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Relationship OCD

relationship OCDOne thing is definite about obsessive-compulsive disorder. It is creative, with no shortage of themes to latch onto. Typically, OCD will attack the very things the person with the disorder holds most dear. Training to reach your dream as an Olympic swimmer? OCD will make you fear the water. Just get that job promotion you’ve been working toward for years? OCD will try to convince you that you’ll never be successful in your work. Met the love of your life? The one you’ve been waiting for? OCD will make you question the relationship over and over. This last example of OCD is actually quite common, and widespread enough that it has a name: Relationship OCD or R-OCD.

Those with R-OCD struggle with the belief that perhaps they should no longer be with their spouses (or significant others) either because they think they might not really love them, aren’t compatible, or whatever. The reasons the relationship has come into question are not important. What matters is that the person with R-OCD is looking for certainty; a guarantee that their choice of partner is the right one. They just want to be sure. To be clear, I’m not talking about those fleeting thoughts that we all have once in a while. I’m talking about unrelenting, strong obsessive thoughts that tell the person with OCD to get out of the relationship. These feelings are so overpowering that some people even become physically ill because of them.

One of the reasons why these thoughts might be so distressing is because those with obsessive-compulsive disorder know their thoughts are not rational. They know how much they love and care for their partner. But these thoughts torment nonetheless. They incite doubt. It’s not surprising that it can be upsetting and confusing to not only the person with OCD, but to his or her significant other as well.

R-OCD is most common in those who exhibit other symptoms of OCD, and for these people, R-OCD might not be too difficult to diagnose. But there are some people whose OCD only revolves around relationships and these cases of R-OCD might go undiagnosed.

So how to you know if you are dealing with R-OCD? Couples have issues and end relationships all of the time for all kinds of reasons. Certainly it’s not always due to R-OCD. How can we sort out what’s really going on?

I highly recommend reading this article which can help you figure out if R-OCD might be an issue. If you are dealing with obsessive thinking and intolerance of uncertainty, for example, then seeking professional help is probably a good idea.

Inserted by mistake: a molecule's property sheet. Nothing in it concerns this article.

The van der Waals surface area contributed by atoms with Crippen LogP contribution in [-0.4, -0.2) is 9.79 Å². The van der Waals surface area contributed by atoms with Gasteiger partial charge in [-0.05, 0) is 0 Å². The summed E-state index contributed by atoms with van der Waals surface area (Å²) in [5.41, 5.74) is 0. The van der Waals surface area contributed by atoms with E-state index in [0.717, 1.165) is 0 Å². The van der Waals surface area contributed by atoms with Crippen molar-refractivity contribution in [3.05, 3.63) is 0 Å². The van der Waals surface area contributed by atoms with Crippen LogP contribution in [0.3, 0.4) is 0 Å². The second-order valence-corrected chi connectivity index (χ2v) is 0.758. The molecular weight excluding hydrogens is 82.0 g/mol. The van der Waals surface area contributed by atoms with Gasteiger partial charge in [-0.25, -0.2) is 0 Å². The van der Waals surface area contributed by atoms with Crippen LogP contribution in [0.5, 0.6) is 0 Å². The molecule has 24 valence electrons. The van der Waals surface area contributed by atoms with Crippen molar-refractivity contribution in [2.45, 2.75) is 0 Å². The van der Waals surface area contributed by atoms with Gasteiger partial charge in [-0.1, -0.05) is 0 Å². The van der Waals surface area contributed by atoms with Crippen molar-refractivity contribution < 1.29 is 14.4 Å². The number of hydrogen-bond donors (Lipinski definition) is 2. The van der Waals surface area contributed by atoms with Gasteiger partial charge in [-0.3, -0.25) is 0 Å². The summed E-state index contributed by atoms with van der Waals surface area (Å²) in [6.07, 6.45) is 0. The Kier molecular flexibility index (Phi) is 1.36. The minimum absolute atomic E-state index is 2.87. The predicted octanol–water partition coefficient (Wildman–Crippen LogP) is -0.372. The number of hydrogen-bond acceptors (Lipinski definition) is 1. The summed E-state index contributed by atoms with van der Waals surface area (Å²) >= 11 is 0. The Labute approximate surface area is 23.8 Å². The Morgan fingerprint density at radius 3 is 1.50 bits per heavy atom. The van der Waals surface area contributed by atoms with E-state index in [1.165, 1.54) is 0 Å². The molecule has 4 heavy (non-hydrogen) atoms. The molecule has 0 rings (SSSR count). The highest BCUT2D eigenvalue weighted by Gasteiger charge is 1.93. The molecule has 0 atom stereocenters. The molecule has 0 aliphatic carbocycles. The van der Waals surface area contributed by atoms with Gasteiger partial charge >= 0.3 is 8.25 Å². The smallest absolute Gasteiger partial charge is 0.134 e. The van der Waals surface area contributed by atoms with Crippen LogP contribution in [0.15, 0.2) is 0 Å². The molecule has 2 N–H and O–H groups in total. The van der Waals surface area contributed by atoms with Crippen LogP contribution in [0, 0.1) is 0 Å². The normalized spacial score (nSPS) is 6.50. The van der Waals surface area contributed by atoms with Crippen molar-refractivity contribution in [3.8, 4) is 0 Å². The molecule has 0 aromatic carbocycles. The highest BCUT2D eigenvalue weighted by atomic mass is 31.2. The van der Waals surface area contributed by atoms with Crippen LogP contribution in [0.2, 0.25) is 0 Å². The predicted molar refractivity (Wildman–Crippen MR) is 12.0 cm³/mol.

The treatment for R-OCD is the same as for all types of OCD. Exposure and Response prevention (ERP) therapy is the frontline psychological approach for treating the disorder. Finding a therapist who specializes in treating OCD is imperative. Left untreated, those with R-OCD commonly will either be in an on-again off-again relationship with the same person, or be in a series of failed relationships. 

OCD can be a devastating disorder that wreaks havoc on a person’s life. In my opinion, Relationship OCD is one of the most heart-breaking types of OCD. It attacks one of the most basic of human needs and desires — to love and be loved.

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If you think you might be suffering from R-OCD, please seek appropriate help. The good news is that it, like all forms of OCD, is highly treatable, and you can go on to live a life filled with love. 


Relationship OCD

Janet Singer

Janet Singer’s son Dan suffered from OCD so severe that he could not even eat. After navigating through a disorienting maze of treatments and programs, Dan made a triumphant recovery. Janet has become an advocate for OCD awareness and wants everyone to know that OCD, no matter how severe, is treatable. There is so much hope for those with this disorder. Janet, who uses a pseudonym to protect her son’s privacy, is the author of Overcoming OCD: A Journey to Recovery, published in January 2015 by Rowman & Littlefield. Her own blog,, has reached readers in 167 countries. She is married with three children and resides in New England.

APA Reference
Singer, J. (2018). Relationship OCD. Psych Central. Retrieved on August 12, 2020, from
Scientifically Reviewed
Last updated: 8 Oct 2018 (Originally: 30 Sep 2016)
Last reviewed: By a member of our scientific advisory board on 8 Oct 2018
Published on Psych All rights reserved.